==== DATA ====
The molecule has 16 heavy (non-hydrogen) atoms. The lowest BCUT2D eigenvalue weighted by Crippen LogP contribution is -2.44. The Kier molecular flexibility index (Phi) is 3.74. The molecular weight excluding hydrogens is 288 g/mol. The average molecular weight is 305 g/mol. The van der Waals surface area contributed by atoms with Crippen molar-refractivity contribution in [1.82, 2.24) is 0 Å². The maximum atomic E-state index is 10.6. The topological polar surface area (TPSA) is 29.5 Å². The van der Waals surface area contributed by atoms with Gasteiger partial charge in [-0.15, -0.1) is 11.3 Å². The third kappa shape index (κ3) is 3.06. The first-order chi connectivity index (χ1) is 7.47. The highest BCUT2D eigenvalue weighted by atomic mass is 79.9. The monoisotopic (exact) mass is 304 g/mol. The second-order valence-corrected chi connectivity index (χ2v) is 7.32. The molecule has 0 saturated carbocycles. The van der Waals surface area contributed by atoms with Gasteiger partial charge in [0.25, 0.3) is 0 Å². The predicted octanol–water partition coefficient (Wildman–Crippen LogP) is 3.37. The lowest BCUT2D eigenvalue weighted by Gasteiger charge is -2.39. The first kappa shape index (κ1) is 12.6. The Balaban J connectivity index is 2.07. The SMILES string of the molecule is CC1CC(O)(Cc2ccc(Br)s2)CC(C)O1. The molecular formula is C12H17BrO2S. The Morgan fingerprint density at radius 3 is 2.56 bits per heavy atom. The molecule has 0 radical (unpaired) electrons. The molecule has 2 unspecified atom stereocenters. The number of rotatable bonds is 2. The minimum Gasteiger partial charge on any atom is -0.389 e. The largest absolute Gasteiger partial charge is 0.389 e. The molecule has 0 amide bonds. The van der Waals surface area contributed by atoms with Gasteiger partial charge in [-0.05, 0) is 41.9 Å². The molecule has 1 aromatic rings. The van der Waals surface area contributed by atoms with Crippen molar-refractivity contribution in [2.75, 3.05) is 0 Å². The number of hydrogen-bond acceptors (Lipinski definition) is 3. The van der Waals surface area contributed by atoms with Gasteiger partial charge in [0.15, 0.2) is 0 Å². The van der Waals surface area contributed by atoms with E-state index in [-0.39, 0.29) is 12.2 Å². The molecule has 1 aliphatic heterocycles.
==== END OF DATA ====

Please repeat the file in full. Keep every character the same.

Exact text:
The molecule has 16 heavy (non-hydrogen) atoms. The lowest BCUT2D eigenvalue weighted by Crippen LogP contribution is -2.44. The Kier molecular flexibility index (Phi) is 3.74. The molecular weight excluding hydrogens is 288 g/mol. The average molecular weight is 305 g/mol. The van der Waals surface area contributed by atoms with Crippen molar-refractivity contribution in [1.82, 2.24) is 0 Å². The maximum atomic E-state index is 10.6. The topological polar surface area (TPSA) is 29.5 Å². The van der Waals surface area contributed by atoms with Gasteiger partial charge in [-0.15, -0.1) is 11.3 Å². The third kappa shape index (κ3) is 3.06. The first-order chi connectivity index (χ1) is 7.47. The highest BCUT2D eigenvalue weighted by atomic mass is 79.9. The monoisotopic (exact) mass is 304 g/mol. The second-order valence-corrected chi connectivity index (χ2v) is 7.32. The molecule has 0 saturated carbocycles. The van der Waals surface area contributed by atoms with Gasteiger partial charge in [0.25, 0.3) is 0 Å². The predicted octanol–water partition coefficient (Wildman–Crippen LogP) is 3.37. The lowest BCUT2D eigenvalue weighted by Gasteiger charge is -2.39. The first kappa shape index (κ1) is 12.6. The Balaban J connectivity index is 2.07. The SMILES string of the molecule is CC1CC(O)(Cc2ccc(Br)s2)CC(C)O1. The molecular formula is C12H17BrO2S. The Morgan fingerprint density at radius 3 is 2.56 bits per heavy atom. The molecule has 0 radical (unpaired) electrons. The molecule has 2 unspecified atom stereocenters. The number of rotatable bonds is 2. The minimum Gasteiger partial charge on any atom is -0.389 e. The largest absolute Gasteiger partial charge is 0.389 e. The molecule has 0 amide bonds. The van der Waals surface area contributed by atoms with Gasteiger partial charge in [-0.05, 0) is 41.9 Å². The molecule has 1 aromatic rings. The van der Waals surface area contributed by atoms with Crippen molar-refractivity contribution in [2.75, 3.05) is 0 Å². The number of hydrogen-bond acceptors (Lipinski definition) is 3. The van der Waals surface area contributed by atoms with Gasteiger partial charge in [0.15, 0.2) is 0 Å². The van der Waals surface area contributed by atoms with E-state index in [-0.39, 0.29) is 12.2 Å². The molecule has 1 aliphatic heterocycles.